Shubham Tripathi, who had brought his son from Jaipur for the test, said, “Two years back, yoga was not too popular but today International Yoga Day is being celebrated across the world. Same is the case with Vedic education.”

Pranav Pandy, who too brought his son Saurabh from Delhi said, “Entrance test was both written and oral. The results will be announced on July 20. I will be happy if my son is selected.”

Maharshi Bhardwaj Ved Vedang Shikshan Kendra, Prayag, principal Acharya Pankaj Sharma said, “Many western universities offer graduate level courses in Vedas, Sanskrit, Hindu philosophy, yoga, ayurveda, jyotish and medicines. Meritorious students get a worldwide exposure as various universities are on the lookout for such students. Demand for acharyas and experts is on the rise in western countries.”

Rajiv Malhotra on Hindu Intellectuals

“Is it safe to be a Hindu Intellectual?” asks Rajiv Malhotra

For nearly 20 years, after voluntarily retiring early from a successful business career, I’ve spent my time and energies exclusively to studying, documenting and critiquing Western and Christian scholarship on India’s religions and traditions. My work including books such as Invading the SacredBeing Different: An Indian Challenge to Western Universalism, Indra’s Net, and Breaking India have exposed in great detail the biases and conflicts of interest that colour and mar much of the scholarship that has emanated from America’s most prestigious universities and professors. I have pointed out at the way Indians are in awe of the white man telling them what they presumably did not know about themselves. I have pointed out the inferiority complexes many Indian so-called intellectuals suffer from.

From the very beginning of my activism, not surprisingly, I’ve invited the wrath of certain American academics and their Indian followers. From character assassination and name calling to the obstruction of my ideas and the slamming shut of doors, the price for talking back to power has been high for me personally. Thankfully, there are many Indians and Indian Americans who read my works and follow me on social media and discussion forums and are familiar with some of these battles. I frequently share the challenges and obstacles that I face not only to chronicle the cultural and social history of Hindus in America but also to let our community know, without any sugar coating, what we’re up against. The battles that I fight publicly are after all the battles that many of us wage privately in encounters that denigrate and heap contempt on our heritage. As I’ve taken on the Western academy or scrutinized their pet theories, I along with the many Indians watching, have realized that some people are given more freedom to speak than others.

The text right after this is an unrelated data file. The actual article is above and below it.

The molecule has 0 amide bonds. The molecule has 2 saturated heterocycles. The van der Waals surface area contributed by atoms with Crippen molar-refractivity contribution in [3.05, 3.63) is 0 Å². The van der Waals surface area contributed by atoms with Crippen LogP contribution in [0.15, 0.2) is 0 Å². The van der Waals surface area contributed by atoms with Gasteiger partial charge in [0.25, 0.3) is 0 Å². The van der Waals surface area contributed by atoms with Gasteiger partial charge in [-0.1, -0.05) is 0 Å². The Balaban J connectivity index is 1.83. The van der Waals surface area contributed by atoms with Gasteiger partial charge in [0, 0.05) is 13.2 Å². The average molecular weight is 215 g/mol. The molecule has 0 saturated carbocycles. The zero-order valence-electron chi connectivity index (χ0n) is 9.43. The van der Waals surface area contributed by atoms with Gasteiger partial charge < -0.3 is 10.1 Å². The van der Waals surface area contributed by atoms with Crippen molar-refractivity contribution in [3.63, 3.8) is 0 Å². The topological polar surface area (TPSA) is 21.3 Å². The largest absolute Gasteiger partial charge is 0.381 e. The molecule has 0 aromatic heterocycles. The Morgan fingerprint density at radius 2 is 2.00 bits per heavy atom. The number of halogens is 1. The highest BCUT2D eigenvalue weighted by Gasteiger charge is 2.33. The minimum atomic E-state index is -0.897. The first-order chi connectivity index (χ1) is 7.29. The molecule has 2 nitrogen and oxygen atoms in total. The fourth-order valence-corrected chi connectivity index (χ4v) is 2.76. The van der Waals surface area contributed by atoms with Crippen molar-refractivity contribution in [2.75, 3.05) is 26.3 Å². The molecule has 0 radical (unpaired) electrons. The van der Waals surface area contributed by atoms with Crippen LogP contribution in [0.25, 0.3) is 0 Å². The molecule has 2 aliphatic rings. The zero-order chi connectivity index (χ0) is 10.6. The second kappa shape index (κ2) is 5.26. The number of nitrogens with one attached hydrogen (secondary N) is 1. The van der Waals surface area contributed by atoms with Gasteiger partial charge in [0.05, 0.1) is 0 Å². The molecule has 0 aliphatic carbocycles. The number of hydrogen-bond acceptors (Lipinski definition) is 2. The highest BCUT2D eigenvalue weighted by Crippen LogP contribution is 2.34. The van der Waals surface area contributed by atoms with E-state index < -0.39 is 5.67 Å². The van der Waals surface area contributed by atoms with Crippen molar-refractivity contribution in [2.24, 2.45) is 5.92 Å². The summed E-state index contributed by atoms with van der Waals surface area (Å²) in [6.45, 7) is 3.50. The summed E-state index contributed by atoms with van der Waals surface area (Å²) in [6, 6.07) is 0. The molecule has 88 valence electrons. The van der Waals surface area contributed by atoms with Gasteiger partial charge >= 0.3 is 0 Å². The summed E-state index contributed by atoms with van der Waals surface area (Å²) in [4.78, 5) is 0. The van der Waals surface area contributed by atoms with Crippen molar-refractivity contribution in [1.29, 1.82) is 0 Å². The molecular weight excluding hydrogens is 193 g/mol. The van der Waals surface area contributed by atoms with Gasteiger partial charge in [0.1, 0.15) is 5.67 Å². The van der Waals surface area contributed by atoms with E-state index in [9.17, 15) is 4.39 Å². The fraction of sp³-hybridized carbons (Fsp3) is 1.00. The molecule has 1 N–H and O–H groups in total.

There has been a vicious campaign against me and my writings in the cyber and media space. This started soon after I gave a talk recently at the 16th World Sanskrit Conference in Bangkok, about the key ideas in my forthcoming book ‘The Battle for Sanskrit’. It addresses some key disagreements: should Western assumptions in Sanskrit studies be the dominant paradigm for understanding our tradition? Are Indians simply becoming consumers rather than producers of discourse on their own tradition? Can Sanskrit be viewed as mainly a tool of oppression? Is Sanskrit also sacred rather than purely secular? And so on. The points certainly generated lot of interest and support from the traditional side. But there were a lot of disgruntled voices as well which felt threatened.

Many attempts have been made in recent years to stop my work under one allegation or another. The latest attack is a petition signed by 192 persons alleging that in my previous book, Indra’s Net, published one and a half year ago, there are 9 places where I ‘plagiarized’ from sources which I have not adequately cited – implying that I have appropriated ideas without due acknowledgment. Hence, the response demanded by them is for the publishers to drop my books and make an apology. The petition was written by one Richard Fox Young who teachers at a Christian seminary in New Jersey. It just happens to be in the same town where I live, but many Indians have been misled to believe that he is a professor at Princeton University which he is not.